Bakery Square Welcomes Philips to Bakery Office Three

Mark Belko | Pittsburgh Post Gazette

Philips Sleep and Respiratory Care will join Google, Carnegie Mellon University and other high-profile tenants at Bakery Square in the East End.

The Murrysville-based company announced Thursday that it had reached an agreement with developer Walnut Capital Partners to acquire 200,000 square feet in the new $30 million, nine-story office building being built at Bakery Square 2.0 in Shadyside.

It represents another big catch for Walnut Capital, which had been in talks with Philips for some time about anchoring the 300,000-square-foot development.

The move brings a lot of jobs. Philips plans to relocate about 1,250 employees to the new headquarters, including those now at Schenley Place. The company employs more than 1,700 people in the region.

“Following the successful relocation of 125 associates to a new, custom-designed space in Oakland’s Schenley Place in 2017, Philips identified Bakery Square as the best option to meet the space and location needs of this final step in its phased strategic relocation program,” the company stated in its announcement.

The company plans to keep its manufacturing, distribution and service associates and facilities at the current Westmoreland County locations.

Todd Reidbord, Walnut Capital president, said the Philips relocation represents the final piece of the puzzle for the popular 20-acre development that straddles both sides of Penn Avenue in Larimer and Shadyside.

“It embodies the kind of transformation that can occur through thoughtful public-private partnerships that build catalytic spaces near our city’s top-notch universities and hospitals,” Mr. Reidbord said in a statement.

“Ten years after breaking ground, more than 2,500 employees will soon call Bakery Square the place they work, play and for many — live. We’re more energized than ever to make strategic investments in the East End and Oakland innovation corridors that attract national and international tenants,” he said.

In its statement, Philips said it had been seeking to locate its employees closer to nearby universities like Carnegie Mellon and the University of Pittsburgh, the UPMC medical centers, research partners and other innovation leaders in the region.

“Working in close proximity to these organizations will enable Philips to incubate partnerships and, ultimately, accelerate its ability to develop new solutions to drive the future of health technology,” it stated.

Dan Adamski, the Jones Lang LaSalle managing director who served as site selection consultant for Philips, said the relocation is part of a national urbanization trend by companies seeking to attract and retain young workers.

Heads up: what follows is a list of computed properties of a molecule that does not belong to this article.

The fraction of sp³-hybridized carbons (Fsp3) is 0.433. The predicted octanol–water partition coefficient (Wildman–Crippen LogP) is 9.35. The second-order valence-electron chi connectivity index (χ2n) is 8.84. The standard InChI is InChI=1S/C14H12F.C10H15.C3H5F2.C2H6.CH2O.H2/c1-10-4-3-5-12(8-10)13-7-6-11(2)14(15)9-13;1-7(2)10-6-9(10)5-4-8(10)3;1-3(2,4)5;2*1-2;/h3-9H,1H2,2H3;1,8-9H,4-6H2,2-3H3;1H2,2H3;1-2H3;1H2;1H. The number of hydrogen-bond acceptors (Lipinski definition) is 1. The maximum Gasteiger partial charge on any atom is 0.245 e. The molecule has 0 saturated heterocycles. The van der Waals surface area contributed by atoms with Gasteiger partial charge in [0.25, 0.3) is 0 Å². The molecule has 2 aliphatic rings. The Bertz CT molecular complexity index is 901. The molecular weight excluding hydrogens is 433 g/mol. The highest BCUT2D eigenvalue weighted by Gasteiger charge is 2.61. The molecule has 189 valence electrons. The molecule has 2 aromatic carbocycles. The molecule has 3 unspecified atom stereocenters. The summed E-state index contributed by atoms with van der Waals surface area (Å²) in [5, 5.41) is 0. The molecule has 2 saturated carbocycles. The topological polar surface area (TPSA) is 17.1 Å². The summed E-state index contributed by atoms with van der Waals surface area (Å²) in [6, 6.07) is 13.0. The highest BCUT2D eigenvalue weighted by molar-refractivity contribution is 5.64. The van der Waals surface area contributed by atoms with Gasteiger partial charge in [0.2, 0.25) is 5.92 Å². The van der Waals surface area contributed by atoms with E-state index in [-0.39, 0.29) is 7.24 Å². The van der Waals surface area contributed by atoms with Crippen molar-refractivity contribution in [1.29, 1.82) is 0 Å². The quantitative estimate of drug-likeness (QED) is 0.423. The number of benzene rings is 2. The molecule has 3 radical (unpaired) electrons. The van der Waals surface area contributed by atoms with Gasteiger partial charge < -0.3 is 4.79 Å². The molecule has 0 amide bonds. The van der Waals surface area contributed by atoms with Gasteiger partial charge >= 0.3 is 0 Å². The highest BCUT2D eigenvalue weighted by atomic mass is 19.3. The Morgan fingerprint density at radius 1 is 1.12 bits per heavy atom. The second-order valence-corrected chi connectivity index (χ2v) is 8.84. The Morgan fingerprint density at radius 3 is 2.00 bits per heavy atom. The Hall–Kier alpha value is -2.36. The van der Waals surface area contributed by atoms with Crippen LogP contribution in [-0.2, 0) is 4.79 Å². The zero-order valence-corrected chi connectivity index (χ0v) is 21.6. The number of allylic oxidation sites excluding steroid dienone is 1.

“These millennials are highly educated, and since they often have multiple job opportunities, they can seek work environments that are highly amenitized, feature ample natural light, boast good indoor air quality and provide ready access to public transportation,” he said.

With the growth of Google, Uber, Amazon, and SAP in Pittsburgh, the Philips’ decision “further reinforces Pittsburgh’s well-deserved reputation as a great place for the world’s leading companies to do business,” Mr. Adamski said.

The Philips move, Mr. Reidbord added, fits well with everything else going on at Bakery Square, which also is home to Autodesk and Pitt’s human engineering research labs, prosthetics and orthotics program and labs.

Walnut Capital hopes to break ground on the new building in October. Philips could take occupancy in fall 2020.

The developer has yet to begin marketing the other 100,000 square feet of space available, Mr. Reidbord said, although prospective tenants have approached the company.

Jeremy Kronman and Andrew Miller of the CBRE real estate firm represented Walnut Capital in the deal with Philips.

Walnut Capital recently reached an agreement with the city to build the nine-story structure at the site after the zoning board of adjustment had rejected the proposal.

As part of the deal, the company agreed to fund $245,000 worth of public improvements in the area to be done by the city.

They involve $100,000 for renovations to Mellon Park baseball field, including a scoreboard, dugouts, outfield drainage and ADA accessible bleachers; $75,000 for general Mellon Park improvements, including lighting, walkways and paths; $50,000 for upgrades to pedestrian safety along Penn between the Village of Eastside and Bakery Square Boulevard intersections; $10,000 to the city Urban Redevelopment Authority to support community development and planning in Larimer; and $10,000 for landscaping improvements along Festival and Hailman streets in Shadyside.

Bakery Square’s gain will be Murrysville’s loss.

Jim Morrison, the Murrysville manager, said he was disappointed with the decision to relocate. The municipality, he said, had worked with Philips for months to try to find the company a new home there.

“We feel that we have a good community here. We have a lot to offer. Obviously, they believe it will be better for their business and their personnel to be in the city,” he said..

While saddened that Philips will be moving its administrative offices to Shadyside, Mr. Morrison was pleased that it decided to keep its manufacturing operation in Murrysville. He is not expecting a significant loss in revenue from the move since Philips will continue to hold the same real estate in the municipality.

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